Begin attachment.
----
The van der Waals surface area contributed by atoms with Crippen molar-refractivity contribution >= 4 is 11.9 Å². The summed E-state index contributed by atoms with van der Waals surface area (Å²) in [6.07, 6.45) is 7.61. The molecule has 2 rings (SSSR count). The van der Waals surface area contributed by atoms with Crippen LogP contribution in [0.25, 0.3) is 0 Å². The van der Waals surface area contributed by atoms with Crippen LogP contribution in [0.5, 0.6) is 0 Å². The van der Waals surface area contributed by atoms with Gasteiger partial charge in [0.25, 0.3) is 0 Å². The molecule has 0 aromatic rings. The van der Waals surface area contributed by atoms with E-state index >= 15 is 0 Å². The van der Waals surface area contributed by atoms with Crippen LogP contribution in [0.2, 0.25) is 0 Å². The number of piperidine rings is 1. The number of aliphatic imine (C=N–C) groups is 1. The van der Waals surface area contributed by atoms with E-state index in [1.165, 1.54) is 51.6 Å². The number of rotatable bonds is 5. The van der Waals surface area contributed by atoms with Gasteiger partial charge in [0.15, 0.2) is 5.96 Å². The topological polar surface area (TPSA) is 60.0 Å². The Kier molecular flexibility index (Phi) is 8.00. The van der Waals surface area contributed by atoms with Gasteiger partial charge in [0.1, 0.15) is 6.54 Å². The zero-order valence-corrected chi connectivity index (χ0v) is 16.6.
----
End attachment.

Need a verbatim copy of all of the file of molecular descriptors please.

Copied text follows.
The van der Waals surface area contributed by atoms with Crippen molar-refractivity contribution >= 4 is 11.9 Å². The summed E-state index contributed by atoms with van der Waals surface area (Å²) in [6.07, 6.45) is 7.61. The molecule has 2 rings (SSSR count). The van der Waals surface area contributed by atoms with Crippen LogP contribution in [0.25, 0.3) is 0 Å². The van der Waals surface area contributed by atoms with Crippen LogP contribution in [0.5, 0.6) is 0 Å². The van der Waals surface area contributed by atoms with Gasteiger partial charge in [0.25, 0.3) is 0 Å². The molecule has 0 aromatic rings. The van der Waals surface area contributed by atoms with E-state index >= 15 is 0 Å². The van der Waals surface area contributed by atoms with Crippen LogP contribution in [0.2, 0.25) is 0 Å². The number of piperidine rings is 1. The number of aliphatic imine (C=N–C) groups is 1. The van der Waals surface area contributed by atoms with E-state index in [1.165, 1.54) is 51.6 Å². The number of rotatable bonds is 5. The van der Waals surface area contributed by atoms with Gasteiger partial charge in [0.15, 0.2) is 5.96 Å². The topological polar surface area (TPSA) is 60.0 Å². The Kier molecular flexibility index (Phi) is 8.00. The van der Waals surface area contributed by atoms with Gasteiger partial charge in [0.1, 0.15) is 6.54 Å². The zero-order valence-corrected chi connectivity index (χ0v) is 16.6.